Introduced in 2018 by open source bank, Marble, and eventually implemented in early 2020 by Aave, flash loans are a type of decentralized and uncollateralized lending product. These loans acquaint an innovative and impactful method to decentralized finance (DeFi) users of near instantaneous trade and arbitrage opportunities. The digital engine that powers these loans make such opportunities possible, as a product like this can’t exist without blockchain-based infrastructure backing it. Much like traditional DeFi loans, flash loans include a lender, who offers a loan, and a borrower, who owes debt to the lender, however, they have the distinct properties of being instantaneous and uncollateralized which differentiates their capabilities, use cases, and function.
Instant – Traditional bank loans, and DeFi loans, play out over the course of hours, days, months, or even years. Flash loans, on the other hand, are instantaneous as lending, borrowing, and payback procedures are executed in a single transaction. To accomplish this, the borrower must perform instant trades with the loaned capital before the transaction ends (transaction hash), which typically takes only a couple seconds. Additional smart contracts outside the scope of the contract between the borrower and the lender are needed to complete this process, which are bundled together with the loan and executed simultaneously in a single transaction.
Uncollateralized – Overcollateralization is the key feature of traditional DeFi loans that allows them to be efficient on the fronts of accessibility and volatility risk, which benefits both lenders and borrowers in different ways. Flash loans are unsecured, meaning they don’t require any collateral. Instead, it leverages the single instantaneous transaction mechanism to ensure that borrowers are protected and will get their assets back.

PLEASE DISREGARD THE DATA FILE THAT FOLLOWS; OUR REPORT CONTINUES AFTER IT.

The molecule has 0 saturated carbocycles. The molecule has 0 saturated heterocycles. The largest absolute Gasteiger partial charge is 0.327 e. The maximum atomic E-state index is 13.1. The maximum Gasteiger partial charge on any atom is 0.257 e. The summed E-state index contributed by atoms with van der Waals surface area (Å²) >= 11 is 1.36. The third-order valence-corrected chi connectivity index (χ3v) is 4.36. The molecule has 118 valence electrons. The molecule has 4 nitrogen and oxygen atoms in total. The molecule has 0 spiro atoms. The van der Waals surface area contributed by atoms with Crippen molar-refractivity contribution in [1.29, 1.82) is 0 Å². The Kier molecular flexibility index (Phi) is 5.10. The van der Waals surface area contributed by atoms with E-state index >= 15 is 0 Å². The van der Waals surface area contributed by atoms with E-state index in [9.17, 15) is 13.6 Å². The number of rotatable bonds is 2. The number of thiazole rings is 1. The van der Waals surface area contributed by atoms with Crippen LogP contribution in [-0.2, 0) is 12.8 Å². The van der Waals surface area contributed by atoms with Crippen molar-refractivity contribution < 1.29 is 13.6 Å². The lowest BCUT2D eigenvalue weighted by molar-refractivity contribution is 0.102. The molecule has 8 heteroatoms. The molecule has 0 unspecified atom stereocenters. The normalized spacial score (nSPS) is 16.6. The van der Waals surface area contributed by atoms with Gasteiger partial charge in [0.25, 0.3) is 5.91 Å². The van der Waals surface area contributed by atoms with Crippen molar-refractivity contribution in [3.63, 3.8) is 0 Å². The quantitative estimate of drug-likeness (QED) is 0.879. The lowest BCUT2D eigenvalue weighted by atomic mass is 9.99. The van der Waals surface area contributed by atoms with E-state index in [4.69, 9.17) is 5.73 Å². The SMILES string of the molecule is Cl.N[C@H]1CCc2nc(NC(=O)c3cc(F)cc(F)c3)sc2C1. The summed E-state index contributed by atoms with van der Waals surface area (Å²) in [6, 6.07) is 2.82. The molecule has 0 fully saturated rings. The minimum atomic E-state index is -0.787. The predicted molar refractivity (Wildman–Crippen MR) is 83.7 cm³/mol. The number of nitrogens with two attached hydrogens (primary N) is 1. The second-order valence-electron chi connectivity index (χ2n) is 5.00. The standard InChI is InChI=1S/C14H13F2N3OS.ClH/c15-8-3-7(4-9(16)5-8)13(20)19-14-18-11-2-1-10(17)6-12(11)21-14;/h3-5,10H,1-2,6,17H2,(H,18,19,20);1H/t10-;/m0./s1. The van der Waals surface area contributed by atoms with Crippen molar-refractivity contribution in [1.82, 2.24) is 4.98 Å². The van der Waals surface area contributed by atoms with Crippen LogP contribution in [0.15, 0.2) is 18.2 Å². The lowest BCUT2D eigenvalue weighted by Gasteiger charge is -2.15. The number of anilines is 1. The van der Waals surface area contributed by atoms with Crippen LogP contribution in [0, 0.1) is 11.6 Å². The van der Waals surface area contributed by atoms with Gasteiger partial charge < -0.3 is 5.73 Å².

Structure of Flash Loans and Impact on Risk
Lenders bear risk with traditional bank loans and DeFi loans alike, as they are the ones sacrificing assets that are transferred to the borrower. To offset risk for lenders, these loans use interest rates and overcollateralization; this ensures that lenders are protected and compensated for the risks they take related to the borrower’s ability to pay back the loan (default risk) and their own ability to pay down their obligations while acting as a lender (illiquidity risk). As it relates to protecting lenders from risk with flash loans, there is no collateral involved and there is no time for the loan to accrue interest. Instead, the notion of ‘atomicity’ connected to the instantaneous execution of the loan protects lenders from any risks associated with the borrower defaulting or their own liquidity. Atomicity means that all components of a transaction can be completed, or it won’t be executed at all. This mechanism protects DeFi lenders of flash loans to ensure that they will get their assets back despite the loan being uncollateralized. In this case, if the borrower can’t pay back the loan it simply won’t execute, thus flash loans bear no risk and no opportunity cost for lenders. Additionally, flash loan borrowers pay a fee, typically between .1% to .35% of the loan size, which is used to incentivise lenders.